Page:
Learning Central, Part 2
Step 2. Add details.
If your teacher lectures in an organized manner, keep related themes and facts together. If her delivery is scattershot, you'll have to connect information to lines radiating from the center in a clockwise fashion, and sort it out later. Use key words instead of sentences. Print large, and leave lots of white space.
Step 3. Look for relationships.
After the lecture, edit your map. First, pick out related ideas and categorize them by color. In the "Edited Draft," details about the crew are in red, equipment in gold, dates in black, statistics in violet, terminology in blue, and interesting facts in green.
Next, look for an organizing principle. In our Apollo 11 example, the stages of the moon mission—Lift-off, Moon Landing, and While on Moon—stand out as a way to impose chronological order to the map. Add "Crew" as another topic, and you have four major themes around which to organize the information. (If a topic heading isn't already on the map, add it.) Number the topics to indicate their chronological order, and assign a different color to each.
Step 4. "Move" things around.
Using lines and arrows, connect pieces of information to the appropriate topic, matching the color of the lines to the topic color. In some cases, you may decide not to group an item with the topic of the same color. For example, notice that the item "Neil Armstrong—One Small Step" (referring to the astronaut's memorable words, "That's one small step for a man, one giant leap for mankind") is outlined in red because it relates to the crew. But in the final map, it is grouped with "While on Moon."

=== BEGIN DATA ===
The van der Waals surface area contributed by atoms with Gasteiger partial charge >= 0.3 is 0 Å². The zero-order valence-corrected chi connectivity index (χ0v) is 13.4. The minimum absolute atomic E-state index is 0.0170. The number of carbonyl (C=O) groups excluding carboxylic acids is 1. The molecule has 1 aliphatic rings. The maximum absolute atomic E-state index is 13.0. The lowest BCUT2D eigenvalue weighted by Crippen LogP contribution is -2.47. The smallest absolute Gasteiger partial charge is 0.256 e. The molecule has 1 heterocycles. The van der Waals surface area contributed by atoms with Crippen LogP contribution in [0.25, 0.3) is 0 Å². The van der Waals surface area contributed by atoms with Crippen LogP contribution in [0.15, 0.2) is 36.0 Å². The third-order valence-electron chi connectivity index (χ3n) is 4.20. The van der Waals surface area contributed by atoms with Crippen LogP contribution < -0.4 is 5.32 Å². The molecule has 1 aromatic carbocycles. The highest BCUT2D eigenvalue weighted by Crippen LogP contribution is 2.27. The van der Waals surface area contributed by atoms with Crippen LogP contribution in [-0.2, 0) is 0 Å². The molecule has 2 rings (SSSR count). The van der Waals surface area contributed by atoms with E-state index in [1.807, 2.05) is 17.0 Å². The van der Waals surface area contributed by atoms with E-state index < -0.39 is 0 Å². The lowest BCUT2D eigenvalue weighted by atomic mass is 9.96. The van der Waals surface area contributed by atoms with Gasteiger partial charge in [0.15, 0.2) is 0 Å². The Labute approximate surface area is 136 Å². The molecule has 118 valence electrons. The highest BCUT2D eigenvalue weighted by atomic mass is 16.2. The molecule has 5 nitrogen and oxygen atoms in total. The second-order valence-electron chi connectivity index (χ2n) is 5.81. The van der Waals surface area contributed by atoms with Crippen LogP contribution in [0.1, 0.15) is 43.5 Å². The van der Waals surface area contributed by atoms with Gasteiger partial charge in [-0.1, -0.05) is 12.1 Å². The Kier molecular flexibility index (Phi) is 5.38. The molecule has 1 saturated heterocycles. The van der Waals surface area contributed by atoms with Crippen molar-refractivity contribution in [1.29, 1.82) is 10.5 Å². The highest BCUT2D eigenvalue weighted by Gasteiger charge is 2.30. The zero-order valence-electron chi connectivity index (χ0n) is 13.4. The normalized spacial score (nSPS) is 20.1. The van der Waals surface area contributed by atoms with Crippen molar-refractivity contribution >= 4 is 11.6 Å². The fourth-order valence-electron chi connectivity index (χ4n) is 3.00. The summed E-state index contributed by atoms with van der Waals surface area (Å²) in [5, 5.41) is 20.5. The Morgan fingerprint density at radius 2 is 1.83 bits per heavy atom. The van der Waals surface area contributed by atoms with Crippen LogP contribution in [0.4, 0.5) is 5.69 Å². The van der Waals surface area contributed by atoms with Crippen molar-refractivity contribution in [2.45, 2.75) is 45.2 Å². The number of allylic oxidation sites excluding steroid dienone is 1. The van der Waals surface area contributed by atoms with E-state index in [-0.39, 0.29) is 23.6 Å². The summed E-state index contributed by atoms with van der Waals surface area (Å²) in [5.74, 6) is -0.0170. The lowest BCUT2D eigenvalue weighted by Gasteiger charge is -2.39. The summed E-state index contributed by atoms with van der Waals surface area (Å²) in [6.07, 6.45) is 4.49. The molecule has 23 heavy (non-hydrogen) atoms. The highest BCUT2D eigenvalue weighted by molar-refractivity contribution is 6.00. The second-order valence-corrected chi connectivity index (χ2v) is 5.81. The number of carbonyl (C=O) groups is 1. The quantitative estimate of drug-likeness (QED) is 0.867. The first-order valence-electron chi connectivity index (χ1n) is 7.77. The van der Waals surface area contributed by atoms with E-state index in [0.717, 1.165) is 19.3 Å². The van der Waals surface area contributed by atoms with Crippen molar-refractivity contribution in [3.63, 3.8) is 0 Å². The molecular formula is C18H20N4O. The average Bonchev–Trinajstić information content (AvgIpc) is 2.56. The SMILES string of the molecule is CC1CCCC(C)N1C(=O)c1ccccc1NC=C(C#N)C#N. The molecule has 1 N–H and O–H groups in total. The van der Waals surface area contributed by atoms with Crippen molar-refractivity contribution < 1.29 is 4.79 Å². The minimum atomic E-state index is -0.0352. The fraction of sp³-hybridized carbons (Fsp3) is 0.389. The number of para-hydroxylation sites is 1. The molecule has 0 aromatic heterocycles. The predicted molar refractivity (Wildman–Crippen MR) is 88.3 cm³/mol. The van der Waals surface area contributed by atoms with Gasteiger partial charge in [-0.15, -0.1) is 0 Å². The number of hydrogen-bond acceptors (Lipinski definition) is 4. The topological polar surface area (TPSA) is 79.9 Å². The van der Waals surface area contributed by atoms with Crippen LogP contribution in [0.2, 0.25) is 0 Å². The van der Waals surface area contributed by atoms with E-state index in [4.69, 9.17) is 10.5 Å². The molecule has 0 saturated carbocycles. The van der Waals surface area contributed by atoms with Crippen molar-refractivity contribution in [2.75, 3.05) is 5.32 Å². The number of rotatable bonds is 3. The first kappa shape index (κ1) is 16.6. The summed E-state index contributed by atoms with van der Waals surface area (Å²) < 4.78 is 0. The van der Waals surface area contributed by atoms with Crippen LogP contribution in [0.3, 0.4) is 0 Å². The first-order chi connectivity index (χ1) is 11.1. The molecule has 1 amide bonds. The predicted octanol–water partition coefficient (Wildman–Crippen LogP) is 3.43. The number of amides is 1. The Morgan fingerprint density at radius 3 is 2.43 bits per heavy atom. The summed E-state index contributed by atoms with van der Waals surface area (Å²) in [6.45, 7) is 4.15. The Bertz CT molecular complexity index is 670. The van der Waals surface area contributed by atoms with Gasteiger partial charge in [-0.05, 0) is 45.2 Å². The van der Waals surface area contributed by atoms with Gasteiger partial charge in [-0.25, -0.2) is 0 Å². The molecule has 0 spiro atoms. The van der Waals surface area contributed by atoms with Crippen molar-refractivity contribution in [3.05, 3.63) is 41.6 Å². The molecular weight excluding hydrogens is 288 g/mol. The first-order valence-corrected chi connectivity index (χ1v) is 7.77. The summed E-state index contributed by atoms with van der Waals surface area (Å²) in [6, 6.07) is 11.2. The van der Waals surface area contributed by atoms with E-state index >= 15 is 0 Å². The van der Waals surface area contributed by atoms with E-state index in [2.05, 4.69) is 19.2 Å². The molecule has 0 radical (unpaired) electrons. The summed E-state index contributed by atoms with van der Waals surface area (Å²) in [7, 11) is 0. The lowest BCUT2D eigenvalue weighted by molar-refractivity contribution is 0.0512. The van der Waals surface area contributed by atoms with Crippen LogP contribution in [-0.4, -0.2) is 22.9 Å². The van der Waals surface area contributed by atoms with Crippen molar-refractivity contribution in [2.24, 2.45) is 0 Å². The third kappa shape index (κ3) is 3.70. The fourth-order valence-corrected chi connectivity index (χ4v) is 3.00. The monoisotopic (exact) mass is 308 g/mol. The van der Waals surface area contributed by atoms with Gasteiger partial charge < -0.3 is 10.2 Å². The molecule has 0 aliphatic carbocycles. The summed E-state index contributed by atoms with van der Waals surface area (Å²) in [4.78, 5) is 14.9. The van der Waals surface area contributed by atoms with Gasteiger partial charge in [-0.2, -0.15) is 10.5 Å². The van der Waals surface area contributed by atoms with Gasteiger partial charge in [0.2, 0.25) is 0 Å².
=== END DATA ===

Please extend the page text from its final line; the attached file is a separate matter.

Step 5. Redraw the map.
Shuffling items, as directed by the arrows, creates a final mind map. Introduce sketches or borders to make information stand out. Add cartoon figures or funny representations that will help you recall details. If you remember additional facts from the lecture, add them to the map in the appropriate place. If you missed any details the first time, look them up and add them.
Now step back and take a look. You've turned an hour's lecture into an organized, understandable, and visually memorable mind map. If you have an exam coming up, study the map and try redrawing it from memory to etch it into your mind. You'll be amazed at how visualizing the colors, sketches, and location of facts on the page allows you to recall information. Draw additional mind maps as you review course materials or re-read important chapters, and you'll be ready to ace the exam.
This article comes from the February/March 2006 issue of ADDitude.